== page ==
Japanese fashion retailer Uniqlo is showing the way when it comes to international retailers successfully setting up in Australia, with the brand opening its 10th store this month since venturing Down Under 18 months ago.
The international retailer has increased its Australian presence significantly since launching its first flagship store in Melbourne’s Emporium shopping complex in April last year.
The multi-million chain this week announced the launch of a new store in Westfield Chatswood in early 2016, its fifth store in New South Wales.
Uniqlo chief executive Shoichi Miyasaka said Australians have “really taken to the innovation and functionality behind our products”.
According to Fairfax, Uniqlo scooped up $33 million in sales in the first five months after opening its first Australian store in Melbourne, however, the company’s 2015 sales results have not yet been released.
Retail expert and chief executive at Retail Doctor Group, Brian Walker, told SmartCompany this morning as a global brand Uniqlo had done well to position itself in Australia so quickly.
“I’m pretty sure the Australian opening campaign is one of the best in the world for opening campaigns,” he says.
Walker says it is a prime example of a global brand with good messaging and clear simple ranging in the fast-fashion retail space, with Uniqlo also ticking the boxes in terms of social media support, branding and contemporary design.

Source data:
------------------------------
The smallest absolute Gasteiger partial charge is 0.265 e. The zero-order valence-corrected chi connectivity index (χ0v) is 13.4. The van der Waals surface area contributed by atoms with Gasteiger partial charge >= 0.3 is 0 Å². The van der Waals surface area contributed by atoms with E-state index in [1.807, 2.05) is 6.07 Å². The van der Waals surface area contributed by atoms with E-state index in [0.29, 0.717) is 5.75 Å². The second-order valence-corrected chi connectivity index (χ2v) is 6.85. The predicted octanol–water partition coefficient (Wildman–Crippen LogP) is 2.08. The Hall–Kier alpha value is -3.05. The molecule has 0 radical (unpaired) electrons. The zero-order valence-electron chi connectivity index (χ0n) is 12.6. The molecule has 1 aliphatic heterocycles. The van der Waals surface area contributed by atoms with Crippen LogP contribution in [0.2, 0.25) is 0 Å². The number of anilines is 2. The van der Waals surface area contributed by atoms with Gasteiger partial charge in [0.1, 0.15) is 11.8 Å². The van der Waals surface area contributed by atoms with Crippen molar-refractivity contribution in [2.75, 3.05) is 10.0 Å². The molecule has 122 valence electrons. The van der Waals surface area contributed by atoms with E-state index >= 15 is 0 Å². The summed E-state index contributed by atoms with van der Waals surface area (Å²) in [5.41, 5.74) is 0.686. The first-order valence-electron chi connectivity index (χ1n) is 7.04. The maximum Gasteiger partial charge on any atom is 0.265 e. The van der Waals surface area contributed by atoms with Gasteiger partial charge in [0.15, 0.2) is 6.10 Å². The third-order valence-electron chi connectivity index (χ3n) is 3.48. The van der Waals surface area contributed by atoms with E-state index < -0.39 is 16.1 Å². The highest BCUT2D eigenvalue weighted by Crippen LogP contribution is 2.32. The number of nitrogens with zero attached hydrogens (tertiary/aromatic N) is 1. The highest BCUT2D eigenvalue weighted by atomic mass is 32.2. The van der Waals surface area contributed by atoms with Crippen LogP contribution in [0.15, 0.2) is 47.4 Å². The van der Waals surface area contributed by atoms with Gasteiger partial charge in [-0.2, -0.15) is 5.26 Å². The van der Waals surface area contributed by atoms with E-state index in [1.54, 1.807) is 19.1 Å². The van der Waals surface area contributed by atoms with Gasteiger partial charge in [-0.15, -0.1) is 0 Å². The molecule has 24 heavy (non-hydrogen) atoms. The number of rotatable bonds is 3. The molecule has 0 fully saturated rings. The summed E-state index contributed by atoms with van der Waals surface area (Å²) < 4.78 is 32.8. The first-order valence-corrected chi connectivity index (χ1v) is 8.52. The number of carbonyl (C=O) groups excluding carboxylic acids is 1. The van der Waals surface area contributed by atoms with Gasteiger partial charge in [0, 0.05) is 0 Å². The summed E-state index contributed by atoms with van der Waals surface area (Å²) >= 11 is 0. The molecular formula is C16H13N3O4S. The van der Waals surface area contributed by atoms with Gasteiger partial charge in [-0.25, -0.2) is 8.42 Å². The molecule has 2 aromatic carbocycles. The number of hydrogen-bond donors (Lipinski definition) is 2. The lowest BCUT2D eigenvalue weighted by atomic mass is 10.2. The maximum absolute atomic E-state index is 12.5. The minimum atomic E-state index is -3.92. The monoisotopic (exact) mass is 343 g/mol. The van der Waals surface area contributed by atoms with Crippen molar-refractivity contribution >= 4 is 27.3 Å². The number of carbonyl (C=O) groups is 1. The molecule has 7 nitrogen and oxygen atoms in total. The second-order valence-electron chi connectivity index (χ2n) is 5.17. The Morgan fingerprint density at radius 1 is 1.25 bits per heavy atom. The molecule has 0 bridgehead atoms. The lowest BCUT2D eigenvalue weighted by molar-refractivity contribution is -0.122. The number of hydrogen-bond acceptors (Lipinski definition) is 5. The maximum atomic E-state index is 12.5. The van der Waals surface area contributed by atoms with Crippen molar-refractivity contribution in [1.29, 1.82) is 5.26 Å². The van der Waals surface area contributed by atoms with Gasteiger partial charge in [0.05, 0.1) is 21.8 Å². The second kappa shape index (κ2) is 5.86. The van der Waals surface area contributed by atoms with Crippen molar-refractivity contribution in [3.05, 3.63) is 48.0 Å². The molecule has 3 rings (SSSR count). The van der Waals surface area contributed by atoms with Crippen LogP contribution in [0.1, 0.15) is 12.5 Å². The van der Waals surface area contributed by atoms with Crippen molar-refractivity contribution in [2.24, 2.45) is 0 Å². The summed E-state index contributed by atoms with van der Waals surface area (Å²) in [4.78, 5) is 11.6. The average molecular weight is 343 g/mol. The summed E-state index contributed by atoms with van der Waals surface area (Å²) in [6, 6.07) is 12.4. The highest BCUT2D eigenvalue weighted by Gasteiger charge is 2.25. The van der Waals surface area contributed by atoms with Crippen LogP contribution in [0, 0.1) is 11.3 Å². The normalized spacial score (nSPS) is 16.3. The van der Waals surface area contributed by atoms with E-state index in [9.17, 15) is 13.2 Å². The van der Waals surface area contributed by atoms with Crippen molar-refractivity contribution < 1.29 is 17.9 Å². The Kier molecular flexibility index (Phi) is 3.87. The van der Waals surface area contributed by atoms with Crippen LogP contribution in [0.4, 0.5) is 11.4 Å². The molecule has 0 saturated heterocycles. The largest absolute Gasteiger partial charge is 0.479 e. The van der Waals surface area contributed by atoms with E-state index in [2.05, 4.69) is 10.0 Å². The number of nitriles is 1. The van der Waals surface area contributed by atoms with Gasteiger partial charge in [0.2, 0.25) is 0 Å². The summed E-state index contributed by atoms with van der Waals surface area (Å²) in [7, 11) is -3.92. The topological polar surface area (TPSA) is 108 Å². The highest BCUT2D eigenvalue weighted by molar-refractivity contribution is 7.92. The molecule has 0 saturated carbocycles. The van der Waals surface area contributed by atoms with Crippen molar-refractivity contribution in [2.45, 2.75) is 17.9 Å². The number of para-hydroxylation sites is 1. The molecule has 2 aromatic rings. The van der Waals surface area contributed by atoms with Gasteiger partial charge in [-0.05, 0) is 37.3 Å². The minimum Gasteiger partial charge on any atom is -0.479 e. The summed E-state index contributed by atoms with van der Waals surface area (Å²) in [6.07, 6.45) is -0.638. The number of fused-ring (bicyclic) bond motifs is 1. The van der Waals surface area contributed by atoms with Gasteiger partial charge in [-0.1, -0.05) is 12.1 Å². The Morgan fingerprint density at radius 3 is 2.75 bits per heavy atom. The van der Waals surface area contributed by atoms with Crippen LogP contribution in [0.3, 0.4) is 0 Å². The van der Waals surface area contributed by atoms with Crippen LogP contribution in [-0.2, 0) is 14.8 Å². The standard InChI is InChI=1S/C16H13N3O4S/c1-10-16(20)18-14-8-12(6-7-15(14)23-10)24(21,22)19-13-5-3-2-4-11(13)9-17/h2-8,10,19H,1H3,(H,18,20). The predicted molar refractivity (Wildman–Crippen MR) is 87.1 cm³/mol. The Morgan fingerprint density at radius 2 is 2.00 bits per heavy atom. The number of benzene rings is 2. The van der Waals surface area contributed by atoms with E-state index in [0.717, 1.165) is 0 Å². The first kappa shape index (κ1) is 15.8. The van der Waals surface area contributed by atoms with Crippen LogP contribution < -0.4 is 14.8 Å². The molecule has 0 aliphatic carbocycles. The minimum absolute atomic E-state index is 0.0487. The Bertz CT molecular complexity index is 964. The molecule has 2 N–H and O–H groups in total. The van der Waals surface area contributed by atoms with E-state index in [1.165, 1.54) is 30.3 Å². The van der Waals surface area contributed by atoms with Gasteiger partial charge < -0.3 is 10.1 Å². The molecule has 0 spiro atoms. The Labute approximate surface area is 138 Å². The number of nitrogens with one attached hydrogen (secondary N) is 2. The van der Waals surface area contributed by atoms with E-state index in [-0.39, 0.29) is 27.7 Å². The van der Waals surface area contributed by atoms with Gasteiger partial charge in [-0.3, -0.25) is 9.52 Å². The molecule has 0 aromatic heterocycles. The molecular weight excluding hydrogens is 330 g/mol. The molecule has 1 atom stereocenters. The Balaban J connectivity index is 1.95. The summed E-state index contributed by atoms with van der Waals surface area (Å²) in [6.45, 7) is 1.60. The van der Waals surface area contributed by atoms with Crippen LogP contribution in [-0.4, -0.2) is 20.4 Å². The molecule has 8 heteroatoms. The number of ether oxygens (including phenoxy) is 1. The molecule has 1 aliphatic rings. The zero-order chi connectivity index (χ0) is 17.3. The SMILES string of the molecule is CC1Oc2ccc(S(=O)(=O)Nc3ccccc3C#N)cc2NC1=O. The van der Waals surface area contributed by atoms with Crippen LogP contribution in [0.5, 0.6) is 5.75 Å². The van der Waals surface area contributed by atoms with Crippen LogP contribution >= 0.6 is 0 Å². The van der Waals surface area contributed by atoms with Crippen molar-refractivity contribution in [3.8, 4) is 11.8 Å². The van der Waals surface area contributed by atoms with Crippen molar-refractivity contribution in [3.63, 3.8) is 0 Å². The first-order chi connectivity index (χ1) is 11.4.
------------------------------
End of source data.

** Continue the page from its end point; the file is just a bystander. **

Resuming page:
“It’s really on cue with branding, their messaging and products and has exceptionally good sales,” he says.
“Their pricing strategy is competitive. The Australian population has an appetite for these energetic fashion brands.”
Walker expects the retailer’s expansion strategy could see it opening potentially 30 to 50 mainstream shops in the next five years.
“Then I think it will branch into smaller format,” he says.
He says such a strategy is similar to what is happening elsewhere in the market, with retailers such as Zara.
But Walker notes there is plenty of competition in what is an increasingly crowded marketplace and smaller retailers will likely feel a further squeeze.
“Interestingly it can get to point where fast fashion businesses like Uniqlo, Zara, they ultimately become their own greatest competitors,” he says.
“For independent fashion retailers in this country the challenge grows and that challenge is not going to go away.”
SmartCompany contacted Uniqlo but did not get a response prior to publication.